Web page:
Stealth dicing characterization, optimization, integration, and operations management for ultra-thin stacked memory dies
Author(s)Teh, Weng Hong
Leaders for Global Operations Program.
Roy Welsch and Duane Boning.
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This dissertation presents original work in the development of multi-strata subsurface infrared (1.342 [mu]m) nanosecond pulsed laser die singulation (stealth dicing) to enable defect-free ultra-thin stacked memory dies. The over-arching contribution is the first comprehensive and systematic experimental study of stealth dicing, encompassing process physics and simulation, characterization, optimization, and integration, as well as operations management, including statistical process control, sensitivities, interactions, and risk analysis. This work exploits the multi-strata interactions between generated thermal shockwaves and the preceding dislocation layers formed to initiate controlled crack fractures that separate the individual dies from within the interior of the wafer as a method for significant singulation-related defect reduction and die strength enhancement. A new partial-stealth dicing before grinding (p-SDBG) integration based upon the tandem use of three-strata stealth dicing followed by static loading from backgrinding to complete full kerf separation has successfully demonstrated defect-free eight die stacks of 25 and 46 [mu]m thick 2D NAND memory dies on high backside reflectance wafers for the first time. This work resulted in a 3.5% mean increase in memory/system test yield and has been used to realize production-worthy 64 GB retail memory products after passing reliability tests. Based on unit loadings at SanDisk Shanghai for 2014, this translates to annual cost savings averaging $12.OM when extending this technology to all systems-in-package (SIP) products consisting of 4-, 8-, and 16-die stacks.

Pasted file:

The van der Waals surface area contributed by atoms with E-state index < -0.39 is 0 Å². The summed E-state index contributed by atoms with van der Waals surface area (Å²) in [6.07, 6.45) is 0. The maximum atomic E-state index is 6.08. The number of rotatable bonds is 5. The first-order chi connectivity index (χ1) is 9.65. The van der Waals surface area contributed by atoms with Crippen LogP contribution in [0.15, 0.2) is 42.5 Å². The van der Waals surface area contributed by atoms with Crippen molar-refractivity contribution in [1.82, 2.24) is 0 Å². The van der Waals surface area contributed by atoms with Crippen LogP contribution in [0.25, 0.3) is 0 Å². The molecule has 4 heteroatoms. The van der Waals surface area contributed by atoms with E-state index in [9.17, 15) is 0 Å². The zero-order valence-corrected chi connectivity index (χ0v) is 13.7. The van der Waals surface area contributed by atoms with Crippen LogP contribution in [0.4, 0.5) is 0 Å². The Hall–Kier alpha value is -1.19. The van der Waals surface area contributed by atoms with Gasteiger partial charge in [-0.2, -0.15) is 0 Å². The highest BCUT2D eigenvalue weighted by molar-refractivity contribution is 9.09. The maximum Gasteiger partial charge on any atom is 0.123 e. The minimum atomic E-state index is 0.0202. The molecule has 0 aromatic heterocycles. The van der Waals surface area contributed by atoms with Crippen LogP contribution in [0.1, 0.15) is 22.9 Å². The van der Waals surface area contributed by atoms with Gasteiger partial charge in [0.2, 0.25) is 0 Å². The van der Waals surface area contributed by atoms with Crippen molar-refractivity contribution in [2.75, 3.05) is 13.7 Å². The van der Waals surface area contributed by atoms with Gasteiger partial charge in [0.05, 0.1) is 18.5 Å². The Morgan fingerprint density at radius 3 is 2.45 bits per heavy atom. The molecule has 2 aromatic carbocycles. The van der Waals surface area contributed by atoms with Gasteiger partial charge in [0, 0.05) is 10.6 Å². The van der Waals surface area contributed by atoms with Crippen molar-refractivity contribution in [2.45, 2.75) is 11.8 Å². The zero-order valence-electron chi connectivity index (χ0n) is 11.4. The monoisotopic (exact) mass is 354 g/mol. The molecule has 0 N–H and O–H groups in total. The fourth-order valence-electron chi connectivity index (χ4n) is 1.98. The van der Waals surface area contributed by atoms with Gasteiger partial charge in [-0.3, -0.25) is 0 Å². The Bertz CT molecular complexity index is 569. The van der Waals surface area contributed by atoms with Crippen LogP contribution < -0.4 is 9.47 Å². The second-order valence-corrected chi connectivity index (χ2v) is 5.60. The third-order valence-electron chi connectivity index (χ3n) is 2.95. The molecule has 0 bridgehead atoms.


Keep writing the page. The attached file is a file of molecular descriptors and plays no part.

Thesis: M.B.A., Massachusetts Institute of Technology, Sloan School of Management, 2014. In conjunction with the Leaders for Global Operations Program at MIT.Thesis: S.M., Massachusetts Institute of Technology, Department of Electrical Engineering and Computer Science, 2014. In conjunction with the Leaders for Global Operations Program at MIT.Cataloged from PDF version of thesis.Includes bibliographical references (pages 191-197).
DepartmentLeaders for Global Operations Program at MIT; Massachusetts Institute of Technology. Department of Electrical Engineering and Computer Science; Sloan School of Management
Massachusetts Institute of Technology
Sloan School of Management., Electrical Engineering and Computer Science., Leaders for Global Operations Program.